What are the key aspect investors look for when they invest in RegTech firms? Does it actually make sense to invest in RegTech and if so why? Sure, RegTech is one of the buzzwords this year and it is a sector that has huge potential, so it’s only natural that investors show interest in the firms operating in this area. But what do investors base their investment decisions on when they think about putting their money in a RegTech? This article will look at some of the key considerations that are useful for investors and RegTech firms to create a relationship that is a win-win situation for both.
When NASDAQ acquired Sybenetix, recently, it wasn’t a success story for Taras Chaban and his team only. The investors that had backed the RegTech firm are likely to make a decent return on their investment, too, though the exact amount NASDAQ paid remained undisclosed. Sure, stories about successful start-up exits aren’t as common as in other areas and don’t generate the kind of headlines about unicorns and internet millionaires. RegTech hasn’t seen the kind of investment other areas in FinTech have experienced, but it is a field that deserves closer investor attention.
Why? First of all, there is generally money to be made as the example above shows. Secondly, what I like about RegTech from an investment perspective is that I find that it often has more concrete solutions compared to other areads in FinTech. RegTech solutions may not be as sexy as more fancy apps and services that claim to revolutionize the world of banking but in many cases they are much more substantial than their FinTech peers that get more publicity. And thirdly, simply consider that according to Mark Carney, the Governor of the Bank of England, “Global banks’ misconduct costs have now reached over $320 billion”. That’s quite something and imagine that the cost of compliance is not longer sustainable through adding additional headcount to the compliance function, financial institutions cannot but invest more and more in RegTech solutions, which promise to drive down costs and be more efficient.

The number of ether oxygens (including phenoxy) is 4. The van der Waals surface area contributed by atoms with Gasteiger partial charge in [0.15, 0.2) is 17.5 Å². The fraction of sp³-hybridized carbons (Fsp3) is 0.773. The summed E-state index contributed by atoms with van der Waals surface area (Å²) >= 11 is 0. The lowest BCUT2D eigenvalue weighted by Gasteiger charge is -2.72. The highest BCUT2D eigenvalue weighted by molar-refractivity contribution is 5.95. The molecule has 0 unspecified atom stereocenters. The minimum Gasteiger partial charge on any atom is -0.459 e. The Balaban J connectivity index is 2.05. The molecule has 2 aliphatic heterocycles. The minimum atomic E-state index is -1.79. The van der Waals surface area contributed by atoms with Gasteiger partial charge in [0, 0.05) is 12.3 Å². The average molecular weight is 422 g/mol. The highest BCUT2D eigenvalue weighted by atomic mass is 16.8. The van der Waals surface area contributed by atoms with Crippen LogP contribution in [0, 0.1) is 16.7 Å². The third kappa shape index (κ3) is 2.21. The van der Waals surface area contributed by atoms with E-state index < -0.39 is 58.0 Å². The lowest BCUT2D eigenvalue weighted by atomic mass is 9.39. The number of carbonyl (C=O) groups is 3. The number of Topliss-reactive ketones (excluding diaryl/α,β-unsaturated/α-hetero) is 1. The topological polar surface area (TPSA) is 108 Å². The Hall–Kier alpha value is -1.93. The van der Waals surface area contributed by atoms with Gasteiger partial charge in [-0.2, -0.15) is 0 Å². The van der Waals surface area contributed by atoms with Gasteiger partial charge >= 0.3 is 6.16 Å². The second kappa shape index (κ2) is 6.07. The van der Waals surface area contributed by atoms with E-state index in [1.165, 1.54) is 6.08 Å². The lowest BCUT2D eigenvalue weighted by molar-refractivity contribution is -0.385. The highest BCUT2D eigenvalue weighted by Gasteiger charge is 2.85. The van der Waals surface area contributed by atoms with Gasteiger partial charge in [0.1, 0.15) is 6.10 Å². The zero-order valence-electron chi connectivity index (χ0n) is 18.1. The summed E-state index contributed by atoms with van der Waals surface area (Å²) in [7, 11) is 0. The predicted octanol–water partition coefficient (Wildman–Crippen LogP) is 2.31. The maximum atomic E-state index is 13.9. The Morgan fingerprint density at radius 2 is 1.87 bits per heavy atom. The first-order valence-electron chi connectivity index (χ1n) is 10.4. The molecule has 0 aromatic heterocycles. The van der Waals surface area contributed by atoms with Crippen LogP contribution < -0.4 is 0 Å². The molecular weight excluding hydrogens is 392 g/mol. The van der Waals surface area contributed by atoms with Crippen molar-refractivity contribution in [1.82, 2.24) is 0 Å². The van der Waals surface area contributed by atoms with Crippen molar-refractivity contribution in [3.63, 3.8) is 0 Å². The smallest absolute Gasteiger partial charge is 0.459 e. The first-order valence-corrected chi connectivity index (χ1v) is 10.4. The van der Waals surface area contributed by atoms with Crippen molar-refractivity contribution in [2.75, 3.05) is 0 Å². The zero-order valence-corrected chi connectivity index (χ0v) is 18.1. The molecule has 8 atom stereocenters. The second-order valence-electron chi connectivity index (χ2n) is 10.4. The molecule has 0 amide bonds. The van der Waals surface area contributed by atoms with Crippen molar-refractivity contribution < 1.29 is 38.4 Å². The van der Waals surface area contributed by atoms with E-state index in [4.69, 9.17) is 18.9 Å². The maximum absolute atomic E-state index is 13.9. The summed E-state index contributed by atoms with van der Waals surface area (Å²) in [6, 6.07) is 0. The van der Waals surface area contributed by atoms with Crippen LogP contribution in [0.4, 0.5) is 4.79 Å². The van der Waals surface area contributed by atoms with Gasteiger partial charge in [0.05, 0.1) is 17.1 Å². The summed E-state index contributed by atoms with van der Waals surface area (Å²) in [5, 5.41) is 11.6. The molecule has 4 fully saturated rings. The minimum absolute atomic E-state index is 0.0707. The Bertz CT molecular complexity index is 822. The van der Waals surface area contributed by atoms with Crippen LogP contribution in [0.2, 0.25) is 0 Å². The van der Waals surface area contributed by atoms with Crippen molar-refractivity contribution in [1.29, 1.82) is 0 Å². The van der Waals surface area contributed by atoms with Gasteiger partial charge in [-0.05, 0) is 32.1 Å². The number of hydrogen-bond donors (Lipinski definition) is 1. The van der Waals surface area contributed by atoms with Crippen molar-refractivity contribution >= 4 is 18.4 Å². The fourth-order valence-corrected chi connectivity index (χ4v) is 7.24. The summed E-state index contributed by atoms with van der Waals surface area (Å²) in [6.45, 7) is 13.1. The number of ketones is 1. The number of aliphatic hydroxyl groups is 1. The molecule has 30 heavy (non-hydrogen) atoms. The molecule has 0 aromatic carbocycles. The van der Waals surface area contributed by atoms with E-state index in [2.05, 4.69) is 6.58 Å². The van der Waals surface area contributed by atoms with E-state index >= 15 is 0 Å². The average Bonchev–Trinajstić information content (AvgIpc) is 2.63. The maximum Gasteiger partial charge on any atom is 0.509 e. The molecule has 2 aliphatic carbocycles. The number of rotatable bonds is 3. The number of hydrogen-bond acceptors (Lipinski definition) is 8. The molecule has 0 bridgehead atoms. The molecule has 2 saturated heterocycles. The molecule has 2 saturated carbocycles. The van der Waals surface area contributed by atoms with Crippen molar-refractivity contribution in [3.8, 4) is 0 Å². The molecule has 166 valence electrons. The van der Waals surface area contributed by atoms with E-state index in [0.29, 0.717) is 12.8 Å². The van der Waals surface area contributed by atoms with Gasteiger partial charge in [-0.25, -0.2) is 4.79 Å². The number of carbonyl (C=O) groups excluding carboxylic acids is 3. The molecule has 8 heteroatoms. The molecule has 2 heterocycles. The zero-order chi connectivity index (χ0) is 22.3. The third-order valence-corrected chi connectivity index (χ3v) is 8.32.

The investment landscape
So, are RegTech investments a good idea? And what is the status quo? As Jan-Maarten Mulder, founder of Summer Capital and an early investor in Sybenetix, had pointed out already funding for RegTech over the last couple of years had been rather limited. The research for the first edition of our RegTech Directory concluded that the 167 RegTechs listed in this directory had until the end of 2016 raised $1.2 billion. While the actual number was likely to be significantly higher since many firms do not disclose the amount they have raised or the funding rounds at all as they are predominantly privately held companies, it seems miniscule to the approximately $36 billion od funding FinTech firms raised in 2016 alone. 2017 is likely to have raised the mark for RegTech as more and more investors discover the value and investment opportunities in this sector. The latest figures pointed to financing in the range of close to $2 billion for the over 300 RegTech firms listed currently in the Directory (please bear in mind though that this covers only firms focusing on RegTech for financial services), but we will not know for certain until year end how good this year was.
Given the increasing number of regulations as well as the growing interest of regulators in RegTech as the solution to create greater efficiency on both sides the table, RegTech is likely to gain even more traction and thus become even more interesting for investments. With the RegTech industry growing further and start-ups maturing more companies will seek later stage funding as Michael Meyer, General Partner Middlegame Ventures has pointed out in his article, adding a new dimension to the numbers we’ve seen so far.
In the first part of this article we looked at the investment landscape in the RegTech sector and why it makes sense to invest in firms developing regulatory solutions. In the second part, we will now look at the most important aspects for RegTech investments, what investors look for, how they valuate an investment opportunity and what founders and executives of RegTech firms need to know.